16. To all those in love with the Kindles, Nooks, iPhones, I have an announcement to make: paper is here to stay! Humans have a close and long-term tactile relationship with paper that can’t be replaced with an electronic screen. As a parent, I can’t imagine expecting my kids to read children’s books on an electronic device and miss out on the touch of paper, flipping the pages in anticipation.

    So yes, I use a paper calendar. I have one in my home office, and one in our dining area for everyone to see. We post all of the important events and appointments on it so my kids can see what’s going on to. Kids love to be able to refer to the calendar to see what’s coming, how many days till a birthday, how many days till Christmas. An electronic calendar really can’t do this job. I do use my phone calendar to set reminders so I know when to get ready though. It’s my alarm clock.

    I do like to browse through the office supply store but it’s not my “candy” store. That store would be Michael’s, the arts & craft store, when I can spend hours browsing through the aisles looking at charcoal, paintbrushes, paint shapes, paper pads, and of course craft activities for my kids. When I go to Michael’s and get to buy something else, I feel like it’s Christmas, just for me!

  17. Oh, and I forgot the necessary daily planner (paper) for my own work tasks. It sits at my desk, right next to my computer. I’ve tried to do away with it in the past but I just can’t. As a highly visual person, only paper works to keep me organized, with my to-do list staring me in the face.

  18. I love paper and all stationery supplies!
    At work we use a centralized online calendar and that’s handy for keeping track of my co-workers. However, I still utilize all the skills I learned from all those years of carrying a Franklin-Cover planner to keep myself organized. Everything else in my personal life is still on paper. I have a master Mom’s Calendar in the kitchen where all events (even vet appts) must be recorded and a pocket-size version in my purse.

  19. I hate calendars- HATE them, HATE them, HATE them. Don’t like being pinned down to times, places or anything that sounds like things responsible adults do.

    Yet, I use an electronic calendar daily, rather I several. One is personal and the other three are for business. Yes, I said three and I HATED calendars before I had so many, but probably with a lower case ‘h.’

    My penmanship is abysmal so electronic works better because I can read it and I tie in alerts so that I remember to get things done.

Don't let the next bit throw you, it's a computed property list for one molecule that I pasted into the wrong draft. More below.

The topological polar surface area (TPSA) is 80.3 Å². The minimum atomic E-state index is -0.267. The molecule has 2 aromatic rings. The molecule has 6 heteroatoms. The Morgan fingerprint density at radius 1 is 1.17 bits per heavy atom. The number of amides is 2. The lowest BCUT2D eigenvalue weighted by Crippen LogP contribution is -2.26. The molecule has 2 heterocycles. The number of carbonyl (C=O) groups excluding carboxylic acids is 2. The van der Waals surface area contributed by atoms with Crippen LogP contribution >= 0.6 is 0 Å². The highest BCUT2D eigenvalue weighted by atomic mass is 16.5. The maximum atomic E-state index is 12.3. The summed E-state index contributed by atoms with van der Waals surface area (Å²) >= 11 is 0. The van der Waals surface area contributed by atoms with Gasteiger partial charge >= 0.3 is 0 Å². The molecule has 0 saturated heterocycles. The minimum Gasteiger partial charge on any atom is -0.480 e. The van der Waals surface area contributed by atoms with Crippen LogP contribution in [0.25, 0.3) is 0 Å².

20. Ahhh — my love for paper, be it books, a planner, or just plain old sticky notes. I have them in every size, and they decorate every surface in my house! How would I remember anything without them? Even my planner is covered in them, as they themselves cover other to-do lists. I covet pads of notepaper or pads of paper that stick to the fridge — all for my much-needed lists.
    As a runner, I also rely on paper — a traditional notebook in which to log runs, times, etc. I tried an online log and found that I never had the time to imput my little bits of data. It was much easier to each night, scribble a few details in the notebook on my bedside table.

    • I actually just started jogging again (or trying to, at least!) and have been using an app on my iPhone to keep track of my runs. Then again, I suspect that my “runs” are somewhat less detailed and much shorter than yours. 🙂

  21. I have no calendar. Not online and not paper. I can’t remember to use them. I’ll spend hours setting them up, and then stumble across them weeks later and realize I totally forgot they existed. (Yes, it’s crazy-making and I need more discipline.)

    • Wow! So how do you keep track of far-off appointments?

      As far as discipline goes, sometimes I think I’m so rigid that I forget to enjoy the activities that I’ve so diligently written in my calendar. There must be some middle ground.

  22. I am DEFINITELY an old-fashioned, pen-and-paper, appointment book kind of a gal. If I lost my calendar, I would absolutely die. I can’t imagine using an online or electronic system.

  23. Because I like to keep things complicated, I use a combination of old and new technology. I like to use the Google calendar because our family’s schedule is quite complicated. That way, when I add a new entry, my husband immediately gets an email, and I can set up reminders for both of us. I color-coordinate the entries by family member. I’ve added the Google calendar to my iPhone, and of course I can access it from any computer. Somehow, I was never able to keep good to-do lists in electronic form, so I always carry around a notebook for lists, ideas, and any other thoughts that merit putting pen to paper. That gives me a good excuse for shopping for pretty books and pens.